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Tag Archives: CTA

Where Is Your CTA Money Going?

go to these guys  A recently obtained a list of CTA contributions from its Association for Better Citizenship political action committee shows that a proportionally great deal of it  is going to San Bernadino and San Fransisco. 

For November 2011 local elections, CTA donated $14,432 to county party committees, ranging from $80 to the Tehama County Democratic Central Committee to $3,500 to the Orange County Democratic Central Committee. 

In addition, the union PAC contributed $226,542 to at least 63 local elections. These ranged from $350 to the Chualar Teachers Association to support the school board candidacy of Rosalba Moreno  to $20,000 contributions each to the United Educators of San Francisco PAC and the San Bernardino Teachers Association PAC (three of four school board winners).

Here’s the full list of PAC contributions to local affiliates and their ultimate destination, if available:

Alvord – $3,000

Baldwin Park – $3,234 ($1,078 each to Jack White, Natalie Ybarra, and Mary Ferrer, school board candidates)

Banning – $2,000

Beverly Hills – $2,000

Brawley – $1,500

Burlingame – $600 (Measure E – education parcel tax)

Chaffey – $4,250

Charter Oaks – $1,800

Chualar – $350 (Rosalba Moreno, school board candidate)

Citrus – $2,000

College of the Canyons – $10,000

Compton – $5,000

Culver City – $3,000 (Nancy Goldberg, school board candidate)

Dixon – $1,400

Eastside – $2,000

El Centro – $500 (Patricia Dunnam, school board candidate)

El Monte Union – $1,500

El Segundo – $2,000

Empire – $1,000

Eureka – $2,500

Fairfield-Suisun – $9,466

Garvey – $1,450

Hacienda La Puente – $4,200

Hart – $8,000 ($4,000 each to Gloria Mercado-Fortine and Steve Sturgeon, school board candidates)

La Canada – $1,000

Laguna Salada – $830 (Yes on L – parcel tax increase)

Las Virgenes – $9,000 (Measure K – parcel tax)

Lynwood – $5,000

Modesto –  $9,000

Mountain View – $1,890

Newark – $575 (Measure G – school bond)

Newhall – $4,536 (Measure E – school bond)

Norwalk-La Mirada – $6,300

Oakdale – $4,000 (Synthia Jones – $3,000, Tina Shatswell – $1,000, both school board candidates)

Pacific Grove – $2,000 (Measure V – parcel tax)

Palmdale – $13,500

Perris – $1,000

Pomona – $6,000

Potter Valley – $1,000 ($500 each to school board candidates Tammie Smith and Diane Johnson)

Rio Hondo – $10,000

Riverbank – $2,000

Riverside – $4,000

Rosemead – $500 (Qui Nguyen, school board candidate)

Salinas – $1,600

San Bernardino – $20,000

San Francisco – $20,000

Sequoia – $5,000

South Tahoe – $1,400

Sulphur Springs – $2,200 ($1,100 each to Denis De Figueiredo and Rochelle Weinstein, school board candidates)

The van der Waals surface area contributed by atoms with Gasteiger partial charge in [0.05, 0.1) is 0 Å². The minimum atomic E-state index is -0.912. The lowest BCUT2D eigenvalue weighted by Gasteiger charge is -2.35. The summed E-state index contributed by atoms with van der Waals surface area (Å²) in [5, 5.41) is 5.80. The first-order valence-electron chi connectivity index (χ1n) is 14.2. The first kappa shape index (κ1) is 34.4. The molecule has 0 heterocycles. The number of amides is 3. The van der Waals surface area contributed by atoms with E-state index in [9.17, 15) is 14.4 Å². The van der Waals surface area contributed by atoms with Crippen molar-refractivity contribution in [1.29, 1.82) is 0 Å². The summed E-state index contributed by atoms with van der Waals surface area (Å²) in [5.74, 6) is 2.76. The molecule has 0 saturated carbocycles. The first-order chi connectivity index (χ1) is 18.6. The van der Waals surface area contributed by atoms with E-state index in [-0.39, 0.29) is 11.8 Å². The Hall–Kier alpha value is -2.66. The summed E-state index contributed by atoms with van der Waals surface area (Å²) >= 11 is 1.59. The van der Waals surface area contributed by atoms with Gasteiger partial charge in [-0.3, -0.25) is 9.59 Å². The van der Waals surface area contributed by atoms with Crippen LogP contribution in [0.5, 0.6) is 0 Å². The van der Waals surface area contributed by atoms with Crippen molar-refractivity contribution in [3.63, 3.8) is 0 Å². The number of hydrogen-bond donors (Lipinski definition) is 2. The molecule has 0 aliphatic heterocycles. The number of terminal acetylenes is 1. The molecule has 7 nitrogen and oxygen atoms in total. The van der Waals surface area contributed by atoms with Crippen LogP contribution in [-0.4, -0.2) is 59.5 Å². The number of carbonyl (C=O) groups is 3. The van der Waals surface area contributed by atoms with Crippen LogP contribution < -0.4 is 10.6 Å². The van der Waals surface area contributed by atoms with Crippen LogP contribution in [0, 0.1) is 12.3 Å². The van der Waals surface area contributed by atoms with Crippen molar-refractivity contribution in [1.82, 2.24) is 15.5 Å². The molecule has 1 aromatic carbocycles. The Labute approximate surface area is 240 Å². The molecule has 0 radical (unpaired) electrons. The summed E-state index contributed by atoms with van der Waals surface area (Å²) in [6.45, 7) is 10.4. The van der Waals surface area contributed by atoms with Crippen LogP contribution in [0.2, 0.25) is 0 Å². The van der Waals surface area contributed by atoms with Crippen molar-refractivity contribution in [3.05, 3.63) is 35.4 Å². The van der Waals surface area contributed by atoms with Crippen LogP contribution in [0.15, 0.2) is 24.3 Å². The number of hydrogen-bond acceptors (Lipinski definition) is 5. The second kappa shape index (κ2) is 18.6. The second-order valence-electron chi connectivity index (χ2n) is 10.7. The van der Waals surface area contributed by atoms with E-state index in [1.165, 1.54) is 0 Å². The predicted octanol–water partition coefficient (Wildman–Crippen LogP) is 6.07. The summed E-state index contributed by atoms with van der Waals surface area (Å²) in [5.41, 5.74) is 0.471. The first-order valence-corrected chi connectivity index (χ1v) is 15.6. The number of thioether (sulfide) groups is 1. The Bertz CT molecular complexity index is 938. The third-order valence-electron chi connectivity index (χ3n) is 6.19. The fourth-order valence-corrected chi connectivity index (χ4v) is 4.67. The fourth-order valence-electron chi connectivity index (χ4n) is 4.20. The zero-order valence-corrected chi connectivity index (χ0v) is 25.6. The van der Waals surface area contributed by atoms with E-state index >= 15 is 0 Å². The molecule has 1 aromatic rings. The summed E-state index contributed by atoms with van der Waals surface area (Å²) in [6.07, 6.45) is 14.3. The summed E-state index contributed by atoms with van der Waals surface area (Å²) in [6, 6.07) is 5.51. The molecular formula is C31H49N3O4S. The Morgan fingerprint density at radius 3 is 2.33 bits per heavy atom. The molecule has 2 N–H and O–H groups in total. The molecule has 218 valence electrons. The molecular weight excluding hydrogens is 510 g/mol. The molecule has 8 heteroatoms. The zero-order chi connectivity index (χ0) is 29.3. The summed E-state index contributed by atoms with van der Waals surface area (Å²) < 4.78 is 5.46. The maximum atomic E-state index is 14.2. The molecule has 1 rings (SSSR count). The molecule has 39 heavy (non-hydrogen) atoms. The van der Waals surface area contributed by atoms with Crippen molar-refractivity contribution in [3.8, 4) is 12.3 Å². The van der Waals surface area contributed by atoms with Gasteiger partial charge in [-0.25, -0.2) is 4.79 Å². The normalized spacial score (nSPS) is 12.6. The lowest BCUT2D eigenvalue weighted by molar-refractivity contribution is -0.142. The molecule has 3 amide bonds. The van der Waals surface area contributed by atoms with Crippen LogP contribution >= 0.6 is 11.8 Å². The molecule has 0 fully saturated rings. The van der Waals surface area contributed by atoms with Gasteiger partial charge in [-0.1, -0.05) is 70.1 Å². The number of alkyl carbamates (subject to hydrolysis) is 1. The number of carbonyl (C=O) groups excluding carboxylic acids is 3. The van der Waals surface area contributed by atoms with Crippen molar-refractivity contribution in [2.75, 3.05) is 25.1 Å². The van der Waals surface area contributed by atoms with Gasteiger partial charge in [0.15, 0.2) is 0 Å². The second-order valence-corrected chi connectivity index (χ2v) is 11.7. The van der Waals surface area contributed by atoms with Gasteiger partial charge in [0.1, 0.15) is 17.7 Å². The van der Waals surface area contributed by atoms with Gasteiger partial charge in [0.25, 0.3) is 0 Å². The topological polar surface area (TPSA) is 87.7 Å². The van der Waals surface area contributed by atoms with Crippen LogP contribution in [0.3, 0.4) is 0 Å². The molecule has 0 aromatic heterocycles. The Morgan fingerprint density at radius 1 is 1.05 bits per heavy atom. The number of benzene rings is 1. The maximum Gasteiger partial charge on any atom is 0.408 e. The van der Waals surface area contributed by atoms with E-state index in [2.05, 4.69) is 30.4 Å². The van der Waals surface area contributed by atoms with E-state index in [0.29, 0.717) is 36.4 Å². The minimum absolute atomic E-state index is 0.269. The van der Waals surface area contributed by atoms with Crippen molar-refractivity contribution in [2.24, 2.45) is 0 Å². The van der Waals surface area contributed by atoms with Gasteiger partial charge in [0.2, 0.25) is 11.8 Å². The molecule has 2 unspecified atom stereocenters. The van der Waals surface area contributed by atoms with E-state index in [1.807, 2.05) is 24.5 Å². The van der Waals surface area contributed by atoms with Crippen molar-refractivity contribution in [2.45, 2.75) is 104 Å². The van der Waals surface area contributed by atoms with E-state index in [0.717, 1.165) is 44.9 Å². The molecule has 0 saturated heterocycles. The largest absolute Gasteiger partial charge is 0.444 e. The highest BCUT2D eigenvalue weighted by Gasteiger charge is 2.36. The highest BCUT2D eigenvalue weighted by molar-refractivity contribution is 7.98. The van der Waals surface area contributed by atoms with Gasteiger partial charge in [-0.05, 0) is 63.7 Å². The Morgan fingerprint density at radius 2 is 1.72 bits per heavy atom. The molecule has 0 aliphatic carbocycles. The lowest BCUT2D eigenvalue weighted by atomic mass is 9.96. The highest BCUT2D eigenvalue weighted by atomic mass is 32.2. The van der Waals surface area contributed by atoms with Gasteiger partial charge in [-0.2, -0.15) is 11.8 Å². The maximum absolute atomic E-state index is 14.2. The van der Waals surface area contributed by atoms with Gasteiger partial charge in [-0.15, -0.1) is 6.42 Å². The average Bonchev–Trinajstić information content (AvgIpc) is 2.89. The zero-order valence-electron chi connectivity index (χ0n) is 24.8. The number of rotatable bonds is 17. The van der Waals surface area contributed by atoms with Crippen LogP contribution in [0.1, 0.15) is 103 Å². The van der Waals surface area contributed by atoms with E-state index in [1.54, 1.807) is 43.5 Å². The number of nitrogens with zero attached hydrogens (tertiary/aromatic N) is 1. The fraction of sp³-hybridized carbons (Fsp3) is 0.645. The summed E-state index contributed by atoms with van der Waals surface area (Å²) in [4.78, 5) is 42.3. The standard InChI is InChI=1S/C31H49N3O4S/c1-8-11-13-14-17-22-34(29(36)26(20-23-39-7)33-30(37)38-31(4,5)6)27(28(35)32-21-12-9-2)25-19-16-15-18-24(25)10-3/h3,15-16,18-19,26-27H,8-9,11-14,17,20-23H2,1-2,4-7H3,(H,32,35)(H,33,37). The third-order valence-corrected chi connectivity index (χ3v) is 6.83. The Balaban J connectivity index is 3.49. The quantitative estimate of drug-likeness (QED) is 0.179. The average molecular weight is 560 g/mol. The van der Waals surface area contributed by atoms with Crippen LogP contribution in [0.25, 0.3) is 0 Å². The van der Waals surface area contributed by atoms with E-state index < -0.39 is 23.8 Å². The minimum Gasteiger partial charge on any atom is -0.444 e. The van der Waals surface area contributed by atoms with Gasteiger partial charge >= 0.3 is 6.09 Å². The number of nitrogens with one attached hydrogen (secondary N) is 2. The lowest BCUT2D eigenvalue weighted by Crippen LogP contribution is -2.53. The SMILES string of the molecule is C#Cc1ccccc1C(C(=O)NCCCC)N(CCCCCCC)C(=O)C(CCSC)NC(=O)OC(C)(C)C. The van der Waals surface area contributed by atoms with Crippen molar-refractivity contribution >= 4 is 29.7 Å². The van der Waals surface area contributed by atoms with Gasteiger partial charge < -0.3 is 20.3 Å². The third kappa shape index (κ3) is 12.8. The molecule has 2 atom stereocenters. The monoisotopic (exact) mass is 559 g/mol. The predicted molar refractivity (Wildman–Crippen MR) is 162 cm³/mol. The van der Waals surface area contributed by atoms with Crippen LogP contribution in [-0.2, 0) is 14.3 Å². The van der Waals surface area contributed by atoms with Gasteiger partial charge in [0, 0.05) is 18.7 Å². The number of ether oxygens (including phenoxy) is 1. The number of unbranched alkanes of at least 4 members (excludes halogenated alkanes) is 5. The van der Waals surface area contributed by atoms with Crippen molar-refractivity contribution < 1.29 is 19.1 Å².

Sylvan – $3,436 (Steve Miller – $2,000, Chuck Rivera – $1,436, both school board candidates)

Temple City – $1,925

Ukiah – $3,500

Vacaville – $5,000

Visalia – $3,000

Westside Union – $1,400

Wilsona – $1,200

In each instance, the above money is in addition to whatever money may be raised and spent by the local affiliate. In large cities, this may be substantial. In smaller towns, this may be non-existent, giving the local teachers’ union power over local elections far beyond its numbers.

Union Independence, A Better Model for Teachers

here are the findings Union Independence, A Better Model

Adopting a model of union independence allows you to control your own destiny, respond to issues as they arise in an expeditious manner, retain attorneys and labor professionals to provide representation and negotiations and most importantly greatly reduce your dues, giving yourself a raise.

As an independent labor association you operate under your own by-laws which can be expeditiously amended by your membership as needed.  It is imperative that your organization is fluid to respond to the ever changing landscape of public employee labor relations.  You decide when and how to spend your money politically, influencing the politics that have a direct effect on the terms and conditions of your employment.

Attorneys and labor professionals negotiate and enforce labor agreements, meet and confer the employer regarding the terms and conditions of your employment and provide representation during the discipline process through retainer agreements at a rate significantly less than union dues paid to a state-wide union that simply provides shop steward training to your peers.

This model has been proven to be a great value that has been effectively employed by hundreds of police, fire and miscellaneous employee associations.

As an independent association you control your own destiny and have the ability to expeditiously respond to employment issues as they arise and retain attorneys and labor professionals to provide representation versus the shop steward model.